Golfers visiting Sand Valley have come away split on which course they prefer. Are they thrilled by the genius of Coore and Crenshaw’s Sand Valley or the brilliance of David McLay Kidd’s Mammoth Dunes? Do they love the strategy and crafty nature of the original Sand Valley course, with holes that demand you walk back to the tee to test yourself again, or do they prefer the thrill and enjoyment a golfer receives from putting their back into one on the wide fairways at Mammoth Dunes?
To investigate further, we asked Wisconsin golf expert, and long-time Milwaukee Journal-Sentinel columnist Gary D’Amato for a good-natured debate with Fried Egg founder Andy Johnson about the merits of each design. D’Amato, a 12-handicapper, supported Mammoth Dunes, while the long-hitting low-handicap Johnson backed Sand Valley.
The scale of Mammoth is huge. The fairways are exceptionally wide and the greens are very big. It gives a lot of variety day-in and day-out. The routing is incredible, the way he was able to move around the big land forms. One of the things that is cool with Mammoth is it has short fours, and great threes.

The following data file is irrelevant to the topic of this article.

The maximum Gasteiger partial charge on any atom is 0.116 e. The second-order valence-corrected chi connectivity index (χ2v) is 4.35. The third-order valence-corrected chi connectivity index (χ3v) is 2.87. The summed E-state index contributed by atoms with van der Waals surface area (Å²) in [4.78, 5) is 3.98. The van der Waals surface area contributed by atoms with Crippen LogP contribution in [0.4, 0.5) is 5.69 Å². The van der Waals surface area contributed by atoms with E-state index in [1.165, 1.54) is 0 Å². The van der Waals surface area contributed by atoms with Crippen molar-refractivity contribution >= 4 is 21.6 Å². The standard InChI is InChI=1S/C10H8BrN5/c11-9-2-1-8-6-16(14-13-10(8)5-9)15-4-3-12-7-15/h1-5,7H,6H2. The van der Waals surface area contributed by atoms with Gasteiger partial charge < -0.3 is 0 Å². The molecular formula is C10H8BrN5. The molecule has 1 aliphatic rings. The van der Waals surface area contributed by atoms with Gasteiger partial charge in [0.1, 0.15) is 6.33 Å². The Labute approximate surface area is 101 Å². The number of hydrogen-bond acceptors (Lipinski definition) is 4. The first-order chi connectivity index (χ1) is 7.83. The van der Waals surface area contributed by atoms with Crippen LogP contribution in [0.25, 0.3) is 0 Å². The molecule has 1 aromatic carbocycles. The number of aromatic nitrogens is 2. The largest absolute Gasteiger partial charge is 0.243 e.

The one that stands out for me at Mammoth Dunes is the sixth hole, a short par 4 with a boomerang green. For a guy like Andy it is a drivable par four, while for a guy like me, I’m hitting a driver down there and a flip wedge. But the green is monstrous, with a lot of movement in it, and they can put the flagstick in any one of a number of places. Sometimes you might hit the green with your drive and have 120 feet for a putt with 20 feet of break. That’s the fun factor. Anyone who plays Mammoth Dunes is going to remember that hole.
As David McLay Kidd said when he built Mammoth Dunes, his main objective was for the 15-handicapper to be able to play without losing a golf ball and would make a few pars and go to the 19th hole and feel pretty good about what he did on the golf course. That’s sorta the feeling I had, not only on the first tee, but as I played throughout my rounds.
The closing hole at Sand Valley has one of my favorite design concepts in golf—when the pin is in the back you have to shoot away from the flag to get close to the flag. One of the first times I played it I had a caddie and the caddie said, “You’ve got to aim 20 yards left of this flag.” I had an iron in my hand and said, “No way.” I went right at it and ended up in the bunker.
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